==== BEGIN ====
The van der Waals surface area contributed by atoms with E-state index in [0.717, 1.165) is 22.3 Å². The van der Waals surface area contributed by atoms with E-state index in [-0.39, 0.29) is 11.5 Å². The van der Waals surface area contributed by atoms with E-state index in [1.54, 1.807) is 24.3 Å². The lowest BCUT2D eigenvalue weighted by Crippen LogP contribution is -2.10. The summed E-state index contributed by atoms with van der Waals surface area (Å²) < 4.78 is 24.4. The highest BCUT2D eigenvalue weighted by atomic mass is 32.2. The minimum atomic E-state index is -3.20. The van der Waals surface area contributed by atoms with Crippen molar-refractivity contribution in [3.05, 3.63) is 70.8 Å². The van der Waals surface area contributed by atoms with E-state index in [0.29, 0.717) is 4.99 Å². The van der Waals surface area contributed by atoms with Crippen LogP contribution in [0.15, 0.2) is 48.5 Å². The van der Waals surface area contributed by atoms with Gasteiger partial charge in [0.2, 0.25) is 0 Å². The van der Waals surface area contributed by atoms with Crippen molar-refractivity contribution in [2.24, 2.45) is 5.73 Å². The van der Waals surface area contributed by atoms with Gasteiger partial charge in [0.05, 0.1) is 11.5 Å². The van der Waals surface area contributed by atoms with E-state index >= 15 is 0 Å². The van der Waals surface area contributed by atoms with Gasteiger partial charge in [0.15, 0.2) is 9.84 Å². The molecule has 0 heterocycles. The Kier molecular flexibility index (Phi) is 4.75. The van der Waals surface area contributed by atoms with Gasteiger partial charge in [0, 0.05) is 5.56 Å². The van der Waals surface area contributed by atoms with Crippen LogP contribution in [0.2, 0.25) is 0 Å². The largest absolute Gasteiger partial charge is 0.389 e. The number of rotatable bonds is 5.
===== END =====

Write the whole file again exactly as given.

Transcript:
The van der Waals surface area contributed by atoms with E-state index in [0.717, 1.165) is 22.3 Å². The van der Waals surface area contributed by atoms with E-state index in [-0.39, 0.29) is 11.5 Å². The van der Waals surface area contributed by atoms with E-state index in [1.54, 1.807) is 24.3 Å². The lowest BCUT2D eigenvalue weighted by Crippen LogP contribution is -2.10. The summed E-state index contributed by atoms with van der Waals surface area (Å²) < 4.78 is 24.4. The highest BCUT2D eigenvalue weighted by atomic mass is 32.2. The minimum atomic E-state index is -3.20. The van der Waals surface area contributed by atoms with Crippen molar-refractivity contribution in [3.05, 3.63) is 70.8 Å². The van der Waals surface area contributed by atoms with E-state index in [0.29, 0.717) is 4.99 Å². The van der Waals surface area contributed by atoms with Crippen LogP contribution in [0.15, 0.2) is 48.5 Å². The van der Waals surface area contributed by atoms with Gasteiger partial charge in [0.2, 0.25) is 0 Å². The van der Waals surface area contributed by atoms with Crippen molar-refractivity contribution in [2.24, 2.45) is 5.73 Å². The van der Waals surface area contributed by atoms with Gasteiger partial charge in [0.05, 0.1) is 11.5 Å². The van der Waals surface area contributed by atoms with E-state index >= 15 is 0 Å². The van der Waals surface area contributed by atoms with Gasteiger partial charge in [0.15, 0.2) is 9.84 Å². The molecule has 0 heterocycles. The Kier molecular flexibility index (Phi) is 4.75. The van der Waals surface area contributed by atoms with Gasteiger partial charge in [0, 0.05) is 5.56 Å². The van der Waals surface area contributed by atoms with Crippen LogP contribution in [0.2, 0.25) is 0 Å². The largest absolute Gasteiger partial charge is 0.389 e. The number of rotatable bonds is 5.